“There’s no reason a mother should be burying her kid,” the mother of Marc Anthony Nevarez, who was killed by the police last October, shouted into the microphone. “Enough is enough! We need justice!” Her hands shook, her eyes glistened with tears. The anger and pain in her voice was palpable. She was still grieving.
Thousands took to Logan Square streets for hours on Friday night, protesting the fatal shooting of 13-year-old Adam Toledo at the hands of Chicago police. But in a familiar, and sadly predictable, series of events, the peaceful protest turned chaotic when police clashed with protesters in the late hours of the night.
Body-cam footage of the March 29 shooting, released Thursday, shows Chicago police officer Eric Stillman firing at Toledo as he raised his hands, without a weapon, after a brief foot chase. The video contradicts repeated statements by city officials, including Mayor Lori Lightfoot, that Toledo was armed and a threat.
The protest lasted more than five hours and was largely planned by queer and trans people of color and community groups including Únete La Villita, Good Kids Mad City, and the Little Village Community Council. I saw a diverse swath of Black, Brown, and white faces wearing masks. I saw young people, people with families, and older people joined together in solidarity. I heard mothers talking to small children about why it was important to show up. I saw people there alone, others with friends.
Surrounding the Logan Square monument, speakers including Únete La Villita organizer Karina Solano, police torture survivor Mark Clements, and the families of police shooting victims, blasted racist and violent tactics by the city’s cops and a lack of meaningful action by powerful local politicians, including Cook County Board President Toni Preckwinkle, who made an early appearance at the protest. Preckwinkle, with people to her right and left, posed briefly for a photo before slinking away.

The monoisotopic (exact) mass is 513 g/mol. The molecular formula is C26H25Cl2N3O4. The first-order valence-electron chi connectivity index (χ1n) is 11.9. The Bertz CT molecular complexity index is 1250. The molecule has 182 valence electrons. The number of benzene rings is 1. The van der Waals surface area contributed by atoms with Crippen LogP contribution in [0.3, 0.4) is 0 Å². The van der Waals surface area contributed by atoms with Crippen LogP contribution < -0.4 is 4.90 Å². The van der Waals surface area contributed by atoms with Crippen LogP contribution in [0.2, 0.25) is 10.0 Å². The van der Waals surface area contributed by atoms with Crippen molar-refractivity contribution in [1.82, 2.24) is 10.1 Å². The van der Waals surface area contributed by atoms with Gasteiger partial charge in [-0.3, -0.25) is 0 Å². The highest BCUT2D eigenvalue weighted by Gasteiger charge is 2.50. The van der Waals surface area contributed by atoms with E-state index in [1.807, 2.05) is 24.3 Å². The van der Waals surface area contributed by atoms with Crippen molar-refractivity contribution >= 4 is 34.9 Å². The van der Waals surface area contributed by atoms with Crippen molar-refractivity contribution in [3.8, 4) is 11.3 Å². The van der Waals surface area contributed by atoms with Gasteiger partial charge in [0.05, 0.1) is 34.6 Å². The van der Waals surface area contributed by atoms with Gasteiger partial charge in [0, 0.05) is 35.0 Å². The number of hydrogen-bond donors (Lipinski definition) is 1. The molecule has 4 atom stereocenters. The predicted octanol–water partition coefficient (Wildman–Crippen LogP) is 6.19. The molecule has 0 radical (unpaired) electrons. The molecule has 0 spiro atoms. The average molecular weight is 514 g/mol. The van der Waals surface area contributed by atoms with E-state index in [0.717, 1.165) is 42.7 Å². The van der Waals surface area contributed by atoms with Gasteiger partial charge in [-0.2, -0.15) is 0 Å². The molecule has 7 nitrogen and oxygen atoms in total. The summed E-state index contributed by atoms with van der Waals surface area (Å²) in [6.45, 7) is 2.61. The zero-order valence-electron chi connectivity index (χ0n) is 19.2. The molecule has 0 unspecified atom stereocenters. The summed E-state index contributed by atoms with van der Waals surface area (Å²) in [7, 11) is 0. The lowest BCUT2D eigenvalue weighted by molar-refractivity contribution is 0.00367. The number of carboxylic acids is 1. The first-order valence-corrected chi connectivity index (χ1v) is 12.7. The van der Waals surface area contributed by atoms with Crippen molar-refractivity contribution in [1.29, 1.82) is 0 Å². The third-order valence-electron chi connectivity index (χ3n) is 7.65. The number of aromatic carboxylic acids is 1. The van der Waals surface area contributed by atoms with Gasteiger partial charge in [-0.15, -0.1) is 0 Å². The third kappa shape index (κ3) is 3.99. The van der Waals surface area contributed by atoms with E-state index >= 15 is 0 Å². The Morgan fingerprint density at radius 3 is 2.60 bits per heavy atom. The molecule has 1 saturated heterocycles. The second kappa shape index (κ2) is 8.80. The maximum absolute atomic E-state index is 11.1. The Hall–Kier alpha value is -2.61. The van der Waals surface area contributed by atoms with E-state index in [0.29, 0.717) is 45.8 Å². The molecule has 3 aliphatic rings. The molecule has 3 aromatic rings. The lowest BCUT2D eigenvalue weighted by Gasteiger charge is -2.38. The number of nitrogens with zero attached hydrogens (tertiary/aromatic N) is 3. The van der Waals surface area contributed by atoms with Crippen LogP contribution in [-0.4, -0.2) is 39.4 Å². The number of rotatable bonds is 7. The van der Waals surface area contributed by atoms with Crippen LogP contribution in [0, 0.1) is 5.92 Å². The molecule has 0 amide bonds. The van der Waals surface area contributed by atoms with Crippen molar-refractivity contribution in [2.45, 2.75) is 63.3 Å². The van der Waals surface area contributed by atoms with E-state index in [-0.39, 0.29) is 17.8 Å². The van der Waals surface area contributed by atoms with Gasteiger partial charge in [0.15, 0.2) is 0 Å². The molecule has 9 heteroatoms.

Toledo’s death has led to widespread calls for a number of city officials to resign, from Lightfoot to police superintendent David Brown.
Solano began the press conference sending messages of love to Toledo, a seventh grader, and his mother, Elizabeth Toledo. “Adam, we love you, we will not stop until there is justice for you!” Solano said to cheers from the crowd. “Elizabeth, we love you, we stand with you, we will fight for justice for your son!”
A cousin of Anthony Alvarez, a young father fatally shot by Chicago police after a foot chase two days after Toledo was killed, said police similarly disparaged Alvarez after his death. “During the burial of my cousin, we were just trying to say our last goodbyes,” she told the crowd. “During those two days, cops were already getting in contact with the media saying, ‘Don’t even bother with that family, Anthony didn’t even have family.'” She motioned to the crowd around her. “This is his family.”
As Solano and others spoke to the crowd, they were flanked by people holding posters with photos and illustrations of Toledo’s face and his name. Children held hand-made posters with family photos of Toledo along with hashtags calling for justice.
At one point during the press conference, speakers and attendees alike chanted “one shot and a cover-up,” both a reference to Toledo’s death and an allusion to the 2014 police shooting of Laquan McDonald and efforts to withhold video footage of his death by former mayor Rahm Emanuel. Back then it was “16 shots and a cover-up.”
But alongside the anger and pain felt by many, there was also an overwhelming feeling of unity. Indigenous Aztec performers dazzled the crowd with a prayer dance, with spectators fixated in silence. A police helicopter overhead was the only sound audible apart from the dancers.
Onlookers cheered from balconies and porches as protesters spilled through sidewalks. Cars honked in support of protesters as they walked down the Logan Square sidewalk. Some chanted “fire fire gentrifier” and waved posters at patios and restaurant windows on Milwaukee as uncomfortable diners looked on. I saw at least one woman grimace as she ate.
Over a megaphone, a group of Black women sang “back up back up, we want freedom freedom, all these racist-ass cops we don’t need ’em need ’em.”
Block Club Chicago reporter Colin Boyle told me that a police officer shoved him after giving a dispersal order, knocking him to the ground and breaking a lens hood on his camera. This is not the first time that’s happened.
A young Black man, the son of Black Lives Matter Chicago’s executive director, was arrested after a scuffle between protesters and police. A high school senior was also arrested after police say the teen, who is white, spat on an officer while riding past on his bike. Both have since been released.
As an olive-skinned mother watched the march from her balcony adjacent to the park, a young boy, who looked Toledo’s age, poked his head out of the window to her right. She held him next to her as posters and flyers with illustrations of Toledo’s face on it moved in concert below. v